Chocolate and Xylitol!
”Tis the season for yummy goodies to be laying about the house. Please be careful that your pooch doesn’t go snooping around and hit the jack pot or he may end up spending an unpleasant night at the vets.
Chocolate and cocoa contain a chemical called theobromine that can adversely affect the heart, lungs, kidney and central nervous system. The caffeine in chocolate can also have toxic effects. But never fear,not all chocolate is created equal. My previous dog got into my brand new advent calendar and ate out all the chocolate goodies and never had a reaction. I chalk it up to the cheap low quality of the chocolates in my dollar store advent calendar.
Pure baking chocolate is most toxic, while milk chocolate requires a higher quantity to cause harm. A 20-pound dog can be poisoned after consuming about 2 ounces of baking chocolate, but it would take nearly 20 ounces of milk chocolate to cause harm. Ingestion of cacao bean mulch can also be toxic.
Signs include excitement or hyperactivity, tremors, seizures, vomiting,diarreah, abnormal heart rate/rhythm, drunken gait, hyperthermia, and coma.
Non-toxic doses of chocolate may still cause some gastrointestinal upset due to the fat content and acidity.
If your dog has ingested a toxic dose, your vet may induce vomiting or pump the stomach (gastric lavage). Treatment usually includes the administration of activated charcoal and aggressive supportive care with fluid therapy and medications.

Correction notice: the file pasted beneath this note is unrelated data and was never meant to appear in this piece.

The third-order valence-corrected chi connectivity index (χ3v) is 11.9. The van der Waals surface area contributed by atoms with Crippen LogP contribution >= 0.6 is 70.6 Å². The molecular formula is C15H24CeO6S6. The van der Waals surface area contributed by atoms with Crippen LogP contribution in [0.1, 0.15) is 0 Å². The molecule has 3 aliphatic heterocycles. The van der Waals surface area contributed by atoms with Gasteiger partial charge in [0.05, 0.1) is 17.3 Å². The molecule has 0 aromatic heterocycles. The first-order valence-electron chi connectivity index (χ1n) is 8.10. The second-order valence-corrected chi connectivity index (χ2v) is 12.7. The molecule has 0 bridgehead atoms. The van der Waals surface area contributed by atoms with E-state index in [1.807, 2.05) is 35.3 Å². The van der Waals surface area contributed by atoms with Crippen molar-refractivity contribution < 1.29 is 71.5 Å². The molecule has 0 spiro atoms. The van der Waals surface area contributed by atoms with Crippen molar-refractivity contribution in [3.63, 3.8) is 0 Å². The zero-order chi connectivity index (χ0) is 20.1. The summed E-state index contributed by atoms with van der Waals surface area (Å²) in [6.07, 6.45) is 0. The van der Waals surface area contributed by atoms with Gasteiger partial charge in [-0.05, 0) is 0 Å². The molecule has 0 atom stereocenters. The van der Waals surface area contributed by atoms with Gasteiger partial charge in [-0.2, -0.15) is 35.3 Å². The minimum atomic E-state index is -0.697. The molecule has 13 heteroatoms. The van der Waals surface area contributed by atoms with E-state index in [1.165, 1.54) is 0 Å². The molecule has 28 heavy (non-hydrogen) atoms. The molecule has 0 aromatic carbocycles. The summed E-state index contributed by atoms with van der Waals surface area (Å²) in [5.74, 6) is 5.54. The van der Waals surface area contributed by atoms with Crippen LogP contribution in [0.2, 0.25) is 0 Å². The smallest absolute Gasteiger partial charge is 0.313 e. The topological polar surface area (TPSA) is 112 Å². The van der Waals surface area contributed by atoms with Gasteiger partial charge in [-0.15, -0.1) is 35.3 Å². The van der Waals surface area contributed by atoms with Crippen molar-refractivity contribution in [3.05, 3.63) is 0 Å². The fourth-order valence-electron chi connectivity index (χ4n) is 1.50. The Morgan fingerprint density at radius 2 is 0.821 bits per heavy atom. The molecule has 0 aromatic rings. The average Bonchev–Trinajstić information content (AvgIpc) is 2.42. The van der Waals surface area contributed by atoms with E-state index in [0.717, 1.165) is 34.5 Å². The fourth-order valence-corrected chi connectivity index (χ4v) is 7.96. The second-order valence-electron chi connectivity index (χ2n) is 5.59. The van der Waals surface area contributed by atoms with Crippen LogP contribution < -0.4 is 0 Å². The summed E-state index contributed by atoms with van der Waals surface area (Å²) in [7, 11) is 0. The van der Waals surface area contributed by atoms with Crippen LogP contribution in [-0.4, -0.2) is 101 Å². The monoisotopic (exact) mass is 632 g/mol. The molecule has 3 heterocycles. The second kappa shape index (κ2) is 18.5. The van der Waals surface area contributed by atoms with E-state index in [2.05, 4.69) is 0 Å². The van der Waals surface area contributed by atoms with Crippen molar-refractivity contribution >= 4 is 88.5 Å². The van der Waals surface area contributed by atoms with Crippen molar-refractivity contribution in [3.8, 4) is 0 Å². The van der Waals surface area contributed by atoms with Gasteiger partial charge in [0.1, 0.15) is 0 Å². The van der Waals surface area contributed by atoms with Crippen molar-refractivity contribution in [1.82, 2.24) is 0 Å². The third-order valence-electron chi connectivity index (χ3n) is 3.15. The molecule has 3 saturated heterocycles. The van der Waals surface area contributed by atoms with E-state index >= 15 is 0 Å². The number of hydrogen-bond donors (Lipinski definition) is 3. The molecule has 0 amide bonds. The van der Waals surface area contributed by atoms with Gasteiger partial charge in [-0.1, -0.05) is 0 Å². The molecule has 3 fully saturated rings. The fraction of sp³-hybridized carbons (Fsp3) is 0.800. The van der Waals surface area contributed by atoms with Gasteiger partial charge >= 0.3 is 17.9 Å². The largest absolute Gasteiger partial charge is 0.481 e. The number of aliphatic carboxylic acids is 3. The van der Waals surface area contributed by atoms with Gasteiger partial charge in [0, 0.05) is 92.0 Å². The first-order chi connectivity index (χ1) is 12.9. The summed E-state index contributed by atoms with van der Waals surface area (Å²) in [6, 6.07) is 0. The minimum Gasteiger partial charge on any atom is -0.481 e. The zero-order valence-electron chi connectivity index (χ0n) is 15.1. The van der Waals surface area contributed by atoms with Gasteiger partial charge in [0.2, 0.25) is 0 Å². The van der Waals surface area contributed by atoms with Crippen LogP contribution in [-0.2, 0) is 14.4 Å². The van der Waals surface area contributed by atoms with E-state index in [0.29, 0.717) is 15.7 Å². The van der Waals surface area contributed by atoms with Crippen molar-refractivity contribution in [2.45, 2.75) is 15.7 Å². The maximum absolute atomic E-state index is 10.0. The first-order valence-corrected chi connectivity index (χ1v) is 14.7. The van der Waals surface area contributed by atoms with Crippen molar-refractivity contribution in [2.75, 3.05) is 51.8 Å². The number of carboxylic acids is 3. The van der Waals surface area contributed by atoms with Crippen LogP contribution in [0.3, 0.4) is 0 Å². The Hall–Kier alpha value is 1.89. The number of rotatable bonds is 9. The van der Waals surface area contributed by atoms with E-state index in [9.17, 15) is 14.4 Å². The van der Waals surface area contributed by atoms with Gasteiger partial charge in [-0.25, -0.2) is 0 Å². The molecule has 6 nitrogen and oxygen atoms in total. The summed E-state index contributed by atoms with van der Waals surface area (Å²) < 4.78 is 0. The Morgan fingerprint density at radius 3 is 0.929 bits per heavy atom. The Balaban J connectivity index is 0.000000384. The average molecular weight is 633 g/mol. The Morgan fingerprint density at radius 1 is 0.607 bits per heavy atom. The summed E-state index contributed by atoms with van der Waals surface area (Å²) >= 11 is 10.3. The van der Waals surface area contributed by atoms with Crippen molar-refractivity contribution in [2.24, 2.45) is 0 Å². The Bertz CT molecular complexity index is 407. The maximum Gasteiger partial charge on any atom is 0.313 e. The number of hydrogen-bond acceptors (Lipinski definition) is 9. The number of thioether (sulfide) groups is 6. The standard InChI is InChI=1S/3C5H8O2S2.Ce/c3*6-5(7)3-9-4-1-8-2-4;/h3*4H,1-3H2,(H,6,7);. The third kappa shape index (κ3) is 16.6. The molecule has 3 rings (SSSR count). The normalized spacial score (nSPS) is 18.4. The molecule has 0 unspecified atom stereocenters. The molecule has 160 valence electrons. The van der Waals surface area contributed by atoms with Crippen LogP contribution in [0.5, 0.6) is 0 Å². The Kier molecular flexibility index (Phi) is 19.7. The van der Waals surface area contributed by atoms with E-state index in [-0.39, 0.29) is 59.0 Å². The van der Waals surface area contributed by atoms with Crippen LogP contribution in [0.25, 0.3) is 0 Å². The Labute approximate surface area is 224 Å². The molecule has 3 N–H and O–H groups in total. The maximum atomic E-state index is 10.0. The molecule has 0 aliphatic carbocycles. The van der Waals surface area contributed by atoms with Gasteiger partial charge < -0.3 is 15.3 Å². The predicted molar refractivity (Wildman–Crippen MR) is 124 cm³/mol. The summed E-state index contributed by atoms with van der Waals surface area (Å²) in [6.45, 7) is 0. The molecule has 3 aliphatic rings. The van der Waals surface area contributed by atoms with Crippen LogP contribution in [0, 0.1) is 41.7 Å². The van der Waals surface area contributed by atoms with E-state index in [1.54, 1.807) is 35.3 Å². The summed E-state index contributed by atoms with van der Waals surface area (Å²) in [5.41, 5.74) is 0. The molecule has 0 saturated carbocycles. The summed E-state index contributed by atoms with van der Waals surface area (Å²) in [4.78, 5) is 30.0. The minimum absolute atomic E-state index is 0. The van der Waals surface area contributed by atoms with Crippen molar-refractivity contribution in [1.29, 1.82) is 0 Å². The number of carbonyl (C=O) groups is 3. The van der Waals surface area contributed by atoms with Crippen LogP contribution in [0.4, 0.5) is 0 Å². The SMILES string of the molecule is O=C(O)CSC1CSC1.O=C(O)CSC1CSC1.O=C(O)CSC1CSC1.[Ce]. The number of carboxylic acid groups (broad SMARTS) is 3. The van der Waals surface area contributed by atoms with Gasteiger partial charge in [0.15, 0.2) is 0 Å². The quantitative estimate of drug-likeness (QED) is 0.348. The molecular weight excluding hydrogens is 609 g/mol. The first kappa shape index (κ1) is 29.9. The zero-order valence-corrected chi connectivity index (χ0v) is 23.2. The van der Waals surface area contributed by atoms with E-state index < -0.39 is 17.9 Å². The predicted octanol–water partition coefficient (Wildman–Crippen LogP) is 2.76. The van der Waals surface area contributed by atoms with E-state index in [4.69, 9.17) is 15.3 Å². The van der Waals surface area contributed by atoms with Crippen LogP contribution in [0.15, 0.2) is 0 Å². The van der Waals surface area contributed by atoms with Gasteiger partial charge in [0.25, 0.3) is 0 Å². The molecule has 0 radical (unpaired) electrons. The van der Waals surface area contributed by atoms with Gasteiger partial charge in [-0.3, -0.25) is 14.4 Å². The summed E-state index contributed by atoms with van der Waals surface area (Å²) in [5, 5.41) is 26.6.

Another newer baddy in the candy world is Xylitol!
Xylitol is a sugar-free sweetener most often found in chewing gum and candy. It is also found in ‘sugar free’ healthy looking brands of peanut butter. In dogs, it stimulates the pancreas to secrete insulin, resulting in hypoglycemia (low blood sugar). Xylitol ingestion can also cause severe liver damage.
As few as two pieces of gum can lead to hypoglycemia in a 20-pound dog. A pack of gum can cause liver damage.
Signs of toxicity can occur within 30-60 minutes and include weakness, drunken gait, collapse, and seizures.
Your vet may induce vomiting or perform gastric lavage. The affected dog will likely need to be treated intravenously with dextrose (sugar) and monitored closely for 1-2 days. Many dogs improve with supportive care if treated early enough, though liver damage can be permanent.
So please be sure to hide those goodies away safely from both the kids AND the dog!